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Unformatted text preview: Answer key, assignment three Version 2.0 (October 11, 2008). Compiled by Corey Garriott 1 Mv = pY Nominal GDP py equals 40; money supply M equals 16. v = 40 16 = 2 . 5 k = 1 v = . 4 2 Quantity theory of money The classical quantity theory took k (and v ) to be a fixed constant. In contrast the modern theory thinks k = c i , which can be affected by the economic environment (in particular by the interest rate). Data on the U.S., England and other low-inflation countries exhibits an imperfect (or absent) correlation between the money supply M and nominal GDP, which can only be explained by a quantity theory of money if it allows k to move. Hence the modern quantity equation fits the data much better than the classical. 3 Demand for money People keep money in the wallet for an important reason: to buy things. And there is an opportunity cost to holding that money in cash. Money held in cash cannot at the same time be invested, such as on the market or even in a savings account. Suppose the expected return of money sitting on the market or in a savings account rises. People then will find it less worthwhile on the margin to forego the interest payments by holding money in cash. That is, the opportunity cost of holding money rises. Hence k , the propensity to hold money, will fall ceteris paribus . 1 1 Never forget, young economists: Other things being equal. 1 4 Demand for money by a firm This question uses a production function that treats money as if it were a factor of production. Prof. Farmer argues for this on the ground that firms require money to do practically anything that they do. Imagine if a firm had no money on handwould it be able to produce? However, if you dont buy that (or if youre a Lyndon LaRouche activist), here is a more complex treatment...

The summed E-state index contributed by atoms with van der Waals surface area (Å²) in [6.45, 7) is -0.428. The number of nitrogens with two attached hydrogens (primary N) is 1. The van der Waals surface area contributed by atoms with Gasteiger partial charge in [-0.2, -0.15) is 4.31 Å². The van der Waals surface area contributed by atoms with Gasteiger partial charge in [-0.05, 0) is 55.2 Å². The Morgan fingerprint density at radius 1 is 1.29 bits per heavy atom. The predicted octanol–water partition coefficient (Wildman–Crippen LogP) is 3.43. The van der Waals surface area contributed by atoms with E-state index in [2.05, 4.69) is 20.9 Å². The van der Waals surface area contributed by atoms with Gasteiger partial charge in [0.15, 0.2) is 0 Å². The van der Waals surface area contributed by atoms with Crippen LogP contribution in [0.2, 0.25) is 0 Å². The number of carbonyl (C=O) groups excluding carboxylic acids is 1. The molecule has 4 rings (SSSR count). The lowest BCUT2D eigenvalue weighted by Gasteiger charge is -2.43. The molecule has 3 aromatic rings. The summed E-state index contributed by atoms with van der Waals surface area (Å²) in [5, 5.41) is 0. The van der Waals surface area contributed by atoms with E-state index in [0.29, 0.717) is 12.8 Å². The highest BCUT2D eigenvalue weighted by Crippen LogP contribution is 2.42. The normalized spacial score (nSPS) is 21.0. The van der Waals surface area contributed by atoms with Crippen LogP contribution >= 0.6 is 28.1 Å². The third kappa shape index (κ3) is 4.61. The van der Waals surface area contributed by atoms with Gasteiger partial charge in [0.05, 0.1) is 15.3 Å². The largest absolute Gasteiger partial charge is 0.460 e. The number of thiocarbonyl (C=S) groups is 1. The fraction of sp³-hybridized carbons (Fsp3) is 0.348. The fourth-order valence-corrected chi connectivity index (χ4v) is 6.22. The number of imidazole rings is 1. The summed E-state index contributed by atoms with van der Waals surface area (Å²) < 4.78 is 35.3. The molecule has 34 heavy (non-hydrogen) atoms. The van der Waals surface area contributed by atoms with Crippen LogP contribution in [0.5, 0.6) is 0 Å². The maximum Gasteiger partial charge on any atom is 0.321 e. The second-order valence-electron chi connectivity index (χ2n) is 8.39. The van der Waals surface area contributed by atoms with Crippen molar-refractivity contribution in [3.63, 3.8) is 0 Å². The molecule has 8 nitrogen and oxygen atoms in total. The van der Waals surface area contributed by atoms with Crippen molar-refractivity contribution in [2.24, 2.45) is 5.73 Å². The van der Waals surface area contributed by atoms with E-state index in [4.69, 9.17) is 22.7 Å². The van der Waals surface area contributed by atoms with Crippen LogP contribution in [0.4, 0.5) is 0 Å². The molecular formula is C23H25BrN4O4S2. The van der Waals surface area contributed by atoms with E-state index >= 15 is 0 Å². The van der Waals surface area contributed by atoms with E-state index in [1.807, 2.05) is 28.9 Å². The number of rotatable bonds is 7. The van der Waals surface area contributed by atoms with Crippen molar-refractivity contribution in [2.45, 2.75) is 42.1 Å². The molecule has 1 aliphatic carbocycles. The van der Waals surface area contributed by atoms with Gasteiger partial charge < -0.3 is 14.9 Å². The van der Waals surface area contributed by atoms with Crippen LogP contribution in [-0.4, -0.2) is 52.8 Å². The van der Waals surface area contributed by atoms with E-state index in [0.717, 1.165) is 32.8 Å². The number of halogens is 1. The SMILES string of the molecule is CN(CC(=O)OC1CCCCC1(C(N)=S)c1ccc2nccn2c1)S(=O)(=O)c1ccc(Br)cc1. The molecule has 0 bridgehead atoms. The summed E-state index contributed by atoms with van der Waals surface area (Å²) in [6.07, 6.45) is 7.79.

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This note was uploaded on 06/30/2009 for the course ECON 102 taught by Professor Serra during the Fall '08 term at UCLA.
- Fall '08